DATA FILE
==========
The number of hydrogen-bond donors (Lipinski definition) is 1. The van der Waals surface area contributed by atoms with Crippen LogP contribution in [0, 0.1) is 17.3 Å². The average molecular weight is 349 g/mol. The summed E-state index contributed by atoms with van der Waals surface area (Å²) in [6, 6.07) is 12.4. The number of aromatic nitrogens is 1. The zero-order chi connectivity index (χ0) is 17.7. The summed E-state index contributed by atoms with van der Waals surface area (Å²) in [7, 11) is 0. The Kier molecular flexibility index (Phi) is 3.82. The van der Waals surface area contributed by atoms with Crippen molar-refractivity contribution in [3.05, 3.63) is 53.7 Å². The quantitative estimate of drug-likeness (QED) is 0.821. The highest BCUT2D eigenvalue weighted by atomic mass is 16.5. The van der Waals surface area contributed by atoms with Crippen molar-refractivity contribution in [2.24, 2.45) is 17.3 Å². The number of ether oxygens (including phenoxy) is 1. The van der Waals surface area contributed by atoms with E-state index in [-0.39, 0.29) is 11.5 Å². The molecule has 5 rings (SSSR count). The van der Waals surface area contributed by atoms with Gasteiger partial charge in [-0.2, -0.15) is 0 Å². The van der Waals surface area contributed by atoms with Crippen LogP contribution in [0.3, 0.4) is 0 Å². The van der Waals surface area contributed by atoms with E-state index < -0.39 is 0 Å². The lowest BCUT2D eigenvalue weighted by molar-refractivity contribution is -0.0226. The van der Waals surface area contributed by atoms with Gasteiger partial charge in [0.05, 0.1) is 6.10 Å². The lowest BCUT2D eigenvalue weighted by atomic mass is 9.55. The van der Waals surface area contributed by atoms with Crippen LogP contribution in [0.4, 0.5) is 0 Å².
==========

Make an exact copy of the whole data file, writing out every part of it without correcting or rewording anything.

The number of hydrogen-bond donors (Lipinski definition) is 1. The van der Waals surface area contributed by atoms with Crippen LogP contribution in [0, 0.1) is 17.3 Å². The average molecular weight is 349 g/mol. The summed E-state index contributed by atoms with van der Waals surface area (Å²) in [6, 6.07) is 12.4. The number of aromatic nitrogens is 1. The zero-order chi connectivity index (χ0) is 17.7. The summed E-state index contributed by atoms with van der Waals surface area (Å²) in [7, 11) is 0. The Kier molecular flexibility index (Phi) is 3.82. The van der Waals surface area contributed by atoms with Crippen molar-refractivity contribution in [3.05, 3.63) is 53.7 Å². The quantitative estimate of drug-likeness (QED) is 0.821. The highest BCUT2D eigenvalue weighted by atomic mass is 16.5. The van der Waals surface area contributed by atoms with Crippen molar-refractivity contribution in [2.24, 2.45) is 17.3 Å². The number of ether oxygens (including phenoxy) is 1. The van der Waals surface area contributed by atoms with E-state index in [-0.39, 0.29) is 11.5 Å². The molecule has 5 rings (SSSR count). The van der Waals surface area contributed by atoms with Gasteiger partial charge in [-0.2, -0.15) is 0 Å². The van der Waals surface area contributed by atoms with Crippen LogP contribution in [0.3, 0.4) is 0 Å². The van der Waals surface area contributed by atoms with E-state index < -0.39 is 0 Å². The lowest BCUT2D eigenvalue weighted by molar-refractivity contribution is -0.0226. The van der Waals surface area contributed by atoms with Gasteiger partial charge in [0.05, 0.1) is 6.10 Å². The lowest BCUT2D eigenvalue weighted by atomic mass is 9.55. The van der Waals surface area contributed by atoms with Crippen LogP contribution in [0.4, 0.5) is 0 Å².